Here, then, is an important difference: between an analysis that begins with undifferentiated Humanity and one that sets out from humanity’s patterns of difference, conflict, and cooperation. Too often in the Anthropocene narrative, something like the taxonomy of “Anthromes” (Ellis et al. 2010) – ecosystems dominated by humans, and therefore not “wild” – tends to precede the interpretation of historical change. Highly linear notions of time and space substituted for the complex task of historical-geographical interpreting. At the same time, Anthropocene scholars cannot escape the conclusion that humans, too, are a “geophysical force” – the singular is important here – that operates within nature (Steffen et al. 2011, 741).
This conclusion, recognizing humans as part of nature whilst separating Humanity from Nature, troubles Anthropocene thinking at every turn. On the one hand, humans become Humanity, a singular human enterprise. They act upon – or are subject to – the “great forces of nature.” On the other hand, Humanity – the uppercase is deliberate – remains a geophysical force. This is the “One System/Two Systems” problem faced by environmentally-oriented scholars across the Two Cultures (Moore 2015a). In this view, humans are recognized as one species within the web of life (One System). But the recognition proceeds by abstracting – rather than synthesizing – the biological from human sociality. Established methodological frames, analytical strategies, and narrative structures are scarcely touched. Practically speaking, Society is independent from Nature (Two Systems). For the earth-system scientists behind the Anthropocene, Social Factors – again, decidedly in the uppercase – are added; for scholars in the humanities and social sciences, Nature is added. There are “human constructions” and “natural” constructions (Zalasiewicz et al. 2011: 837). This is Green Arithmetic: Nature plus Society equals the Whole.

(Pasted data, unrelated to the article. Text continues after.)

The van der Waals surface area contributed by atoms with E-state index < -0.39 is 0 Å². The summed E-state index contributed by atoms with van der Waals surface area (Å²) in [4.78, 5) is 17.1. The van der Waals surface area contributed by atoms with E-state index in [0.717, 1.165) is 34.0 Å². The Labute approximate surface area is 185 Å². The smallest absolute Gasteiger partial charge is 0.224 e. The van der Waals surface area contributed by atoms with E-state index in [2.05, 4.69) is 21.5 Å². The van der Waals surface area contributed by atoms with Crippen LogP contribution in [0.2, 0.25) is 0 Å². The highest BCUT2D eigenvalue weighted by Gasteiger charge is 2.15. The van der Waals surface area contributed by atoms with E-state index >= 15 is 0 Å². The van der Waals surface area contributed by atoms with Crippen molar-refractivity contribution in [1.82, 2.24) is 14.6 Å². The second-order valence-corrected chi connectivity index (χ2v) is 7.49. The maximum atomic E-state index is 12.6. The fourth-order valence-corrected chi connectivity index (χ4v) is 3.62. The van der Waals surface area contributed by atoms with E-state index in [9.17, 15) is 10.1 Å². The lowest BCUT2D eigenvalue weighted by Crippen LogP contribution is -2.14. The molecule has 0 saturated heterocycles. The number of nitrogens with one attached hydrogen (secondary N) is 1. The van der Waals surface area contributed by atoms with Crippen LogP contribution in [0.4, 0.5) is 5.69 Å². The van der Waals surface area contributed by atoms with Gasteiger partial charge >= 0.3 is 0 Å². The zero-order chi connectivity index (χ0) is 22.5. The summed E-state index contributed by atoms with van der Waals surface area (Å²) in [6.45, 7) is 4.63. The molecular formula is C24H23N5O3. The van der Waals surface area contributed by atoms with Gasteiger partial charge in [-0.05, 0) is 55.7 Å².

Green Thought, Humanity & the Problem Of Dualism
But is this Human/Nature binary the most effective way to distinguish humans in the web of life?